Saturday, March 02, 2013

Loyal B. Stearns Memorial Fountain

Loyal B. Stearns Memorial

At the Burnside entrance to Portland's Washington Park, near NW 24th Place, there's a curious curved monument featuring a trio of drinking fountains. It's dated 1936, and is dedicated to the memory of one Loyal B. Stearns, a one-term Republican state legislator from Portland (if you can believe that), who later went on to hold various judgeships over the next two decades. Despite what you might think, this isn't a monument from a grateful city thanking him for his tireless public service. The Smithsonian's art inventory says this of the Loyal B. Stearns Memorial Fountain:

The fountain was funded with a bequest of $5,000 given to the City of Portland by Judge Loyal B. Stearns (1853-1936) for a drinking fountain on upper West Burnside Street. A contest for the design of the fountain was held, and the design by A. E. Doyle & Associates was chosen. Loyal B. Stearns was a politician, attorney, and jurist in Oregon. He was a member of the Oregon House of Representatives and he served as judge for the police. In 1882 Stearns was elected county judge and in 1885, he was appointed circuit judge by Governor Moody. IAS files contain related articles from the Oregonian, Dec. 30, 1983 and Aug. 22, 1983 and citations to the Oregonian, Sept. 16, 1956 and the book, "Portland Block Book," Oct. 1891.

Via the Oregonian historical archives at the Multnomah County Library, we learn there's a bit more to the story. Stearns's will specified that the fountain must be sited along Burnside, somewhere between 15th and 23rd avenues, or failing that, somewhere nearby if his preferred range didn't work out. Which it obviously didn't since the fountain ended up a few blocks west of 23rd. This was an oddly specific bequest, but one with a rather prosaic explanation: . After retiring from the bench, Stearns had a real estate office in downtown Portland, and lived somewhere around 23rd. He walked to and from work every day, and the stretch of Burnside between 15th and 23rd was part of his daily commute. It had occurred to him that there really ought to be a drinking fountain somewhere along that route, and there wasn't one. So he put it in his will, possibly thinking that it's hard for a city to refuse a prominent citizen's final request, especially if there's cash attached.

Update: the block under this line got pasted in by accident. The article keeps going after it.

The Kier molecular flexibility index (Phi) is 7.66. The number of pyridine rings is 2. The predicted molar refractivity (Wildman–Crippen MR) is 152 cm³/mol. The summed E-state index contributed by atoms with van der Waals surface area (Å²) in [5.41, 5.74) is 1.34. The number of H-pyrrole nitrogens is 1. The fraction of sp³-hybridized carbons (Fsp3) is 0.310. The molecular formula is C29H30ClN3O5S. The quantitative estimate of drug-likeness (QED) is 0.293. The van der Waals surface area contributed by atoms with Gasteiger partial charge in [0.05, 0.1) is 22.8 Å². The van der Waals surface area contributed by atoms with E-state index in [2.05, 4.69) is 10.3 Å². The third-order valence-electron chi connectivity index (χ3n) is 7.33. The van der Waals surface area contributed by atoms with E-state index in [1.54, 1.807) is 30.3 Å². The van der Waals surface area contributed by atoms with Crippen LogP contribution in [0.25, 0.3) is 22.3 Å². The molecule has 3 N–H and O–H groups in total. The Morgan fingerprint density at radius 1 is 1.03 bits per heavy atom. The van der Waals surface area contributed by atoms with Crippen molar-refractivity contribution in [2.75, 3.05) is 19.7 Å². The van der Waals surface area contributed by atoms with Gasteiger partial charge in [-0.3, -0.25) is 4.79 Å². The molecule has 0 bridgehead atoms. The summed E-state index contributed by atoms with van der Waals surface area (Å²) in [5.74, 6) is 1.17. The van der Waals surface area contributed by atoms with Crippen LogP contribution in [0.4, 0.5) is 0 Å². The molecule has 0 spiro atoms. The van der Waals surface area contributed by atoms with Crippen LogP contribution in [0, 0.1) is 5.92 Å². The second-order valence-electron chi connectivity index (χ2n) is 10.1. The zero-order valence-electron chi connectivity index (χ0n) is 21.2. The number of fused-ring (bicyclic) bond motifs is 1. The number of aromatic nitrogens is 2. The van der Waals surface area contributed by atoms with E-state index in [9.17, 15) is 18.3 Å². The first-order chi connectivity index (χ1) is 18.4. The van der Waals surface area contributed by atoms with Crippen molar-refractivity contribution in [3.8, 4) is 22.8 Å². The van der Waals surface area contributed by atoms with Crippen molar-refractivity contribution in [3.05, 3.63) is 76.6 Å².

Loyal B. Stearns Memorial

But of course giving things to the City of Portland has never been quite that straightforward. A suitable site would have to be found, and then a fountain would have to be designed and built for not a penny more than $5000. The city first wanted to build the fountain in front of Multnomah Stadium, today's Jeld-Wen Field, but could not come to an agreement with stadium management. One of the concerns about the stadium site was that the city was considering widening 20th Avenue as part of the proposed Foothills boulevard, an idea that later evolved into Interstate 405 (sited between 14th & 15th Avenues) several decades down the road. The eventual fountain site was the city's Plan B, placing it at the old Washington Park Zoo's former seal pond, which had closed some years prior and had become an eyesore. Stearns's granddaughters hated the new location; it wasn't part of their father's daily commute, they argued, which violated the spirit of the gift. This delayed the siting for some time. The granddaughters went off to search for a better location themselves, but eventually realized there were very few places one could build a fountain right along Burnside, and resigned themselves to the seal pond site. An Oregonian photo shows the site before the fountain was constructed, if you're curious to see what it looked like at the time.